Caring for patients after kidney transplantation OP is to educate the patient, select optimal and individualized Immunosuppressive treatment, prevent complications, detect them early, and treat them when they occur.
Immunosuppressive therapy is intended to prevent and treat transplant rejection. The patient must take these medications every day, otherwise, he may lose the transplant. Patients usually take 2 or 3 different drugs. Their doses are higher for the first 3 to 6 months and maybe gradually lowered later.
Immunosuppressants have many side effects. These include harmful effects on the Caring for Patient After Kidney Transplantation, anemia, hypertension, and lipid disorders. Cosmetic changes may occur, especially when glucocorticoids are used, such as alopecia, acne, excessive hair growth, gingival hyperplasia, and obesity.
Deterioration of kidney function
Caring for Patient After hemodialysis or kidney Transplantation, deterioration of kidney function may occur as early as or late. Early causes are divided into prerenal ones like heart failure and hypovolemia, renal disorders are acute transplant rejection, nephrotoxicity of medications taken, and recurrence of the primary disease.
Symptoms of acute transplant rejection include a decrease in diuresis, an increase in blood pressure, pain in the area of the transplant, and feverishness. In laboratory tests, serum creatinine is increased by 10 to 25%.
The causes of late deterioration Caring for Patient After Kidney Transplantation function are divided into renal and non-renal.
Among the kidneys we mention, among others: recurrence of the underlying disease, nephrotoxicity of medications taken by the patient, late and acute transplant rejection, interstitial inflammation of the transplanted kidney caused by urinary tract infection.
The most common cause of loss of kidney transplant function is chronic transplant nephropathy. Non-renal, or urological, late loss of graft function causes obstructed urine, urolithiasis, and ureter stenosis.
Prone to infections
There are many complications Caring for Patient After Kidney Transplantation, therefore in this work, they will only be listed and briefly characterized. Caring for Patients After Kidney Transplantation is more prone to infections and infections because of intensive immunosuppressive treatment.
Both viral and bacterial infections are more common. In patients, we encounter opportunistic infections such as Toxoplasma gondii, Candida, Legionella, Pneumocystis carinii, and others.
Among viral infections, cytomegalovirus is the most important. There is also a recurrence of tuberculosis, fungal infections.
Caring for Patient After Kidney Transplantation Diabetes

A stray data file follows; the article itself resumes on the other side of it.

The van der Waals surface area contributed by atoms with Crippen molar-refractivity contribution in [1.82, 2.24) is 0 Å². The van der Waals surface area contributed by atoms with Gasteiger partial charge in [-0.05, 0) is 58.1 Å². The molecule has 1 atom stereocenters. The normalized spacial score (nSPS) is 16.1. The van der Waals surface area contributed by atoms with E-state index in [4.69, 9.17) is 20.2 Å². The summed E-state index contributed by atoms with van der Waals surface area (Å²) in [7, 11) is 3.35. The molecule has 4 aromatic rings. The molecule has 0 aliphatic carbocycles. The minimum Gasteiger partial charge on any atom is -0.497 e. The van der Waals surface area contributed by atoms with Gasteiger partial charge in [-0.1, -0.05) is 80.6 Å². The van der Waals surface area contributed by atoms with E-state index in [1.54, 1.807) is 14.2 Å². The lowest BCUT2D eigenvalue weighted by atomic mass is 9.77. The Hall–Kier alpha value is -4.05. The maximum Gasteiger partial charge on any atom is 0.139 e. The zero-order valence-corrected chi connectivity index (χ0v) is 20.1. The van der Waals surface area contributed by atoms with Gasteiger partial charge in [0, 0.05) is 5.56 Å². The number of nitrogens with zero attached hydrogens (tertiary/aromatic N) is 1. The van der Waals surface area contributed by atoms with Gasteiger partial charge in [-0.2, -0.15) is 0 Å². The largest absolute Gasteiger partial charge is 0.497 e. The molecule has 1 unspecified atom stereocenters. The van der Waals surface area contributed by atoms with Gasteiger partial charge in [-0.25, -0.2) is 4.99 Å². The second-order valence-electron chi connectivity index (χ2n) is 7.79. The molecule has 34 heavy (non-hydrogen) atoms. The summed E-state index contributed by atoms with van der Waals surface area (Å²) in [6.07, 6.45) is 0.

Patients should have urine cultures routinely to prevent infection. Early identification enables more effective treatment of the patient. Other complications are post-transplant diabetes, i.e. diabetes that has developed in a person who did not have diabetes prior to surgery.
There may also be dyslipidemia, bone metabolic disease, and cardiovascular complications. Cancer is more common in patients who have had a kidney transplant. The most common is skin cancer. It is usually squamous cell carcinoma that rarely metastasizes. After surgery, just like before it, patients may have anemia.
Discharge from the hospital
Vaccines against influenza are recommended to be carried out once a year. Every three to five years pneumococcal vaccination should be carried out. The patient should also be vaccinated against hepatitis B depends on the number of antibodies.
After discharge from the hospital, the patient is looked after by a transplantation center. Visits take place once every 1 to 4 weeks.
The transplant outpatient clinic monitors the function of the transplanted kidney, modified immunosuppressive treatment, and the concentration of immunosuppressive drugs is monitored.
Urine cultures are performed and all complications related to kidney transplantation such as dyslipidemia, hypertension, anemia, and water-electrolyte disorders are treated. Vaccines with live microorganisms are contraindicated in transplanted patients.
A patient with kidney failure may be re-qualified for kidney transplantation. Due to a large number of risk factors, assessment of the patient’s condition before re-transplantation must be very detailed.
When re-transplantation is not possible, the decision to choose peritoneal dialysis or hemodialysis should be made with the patient. There are no general contraindications as to the choice of renal replacement therapy in a patient who has had previous transplantation unless it results from the patient’s individual situation.
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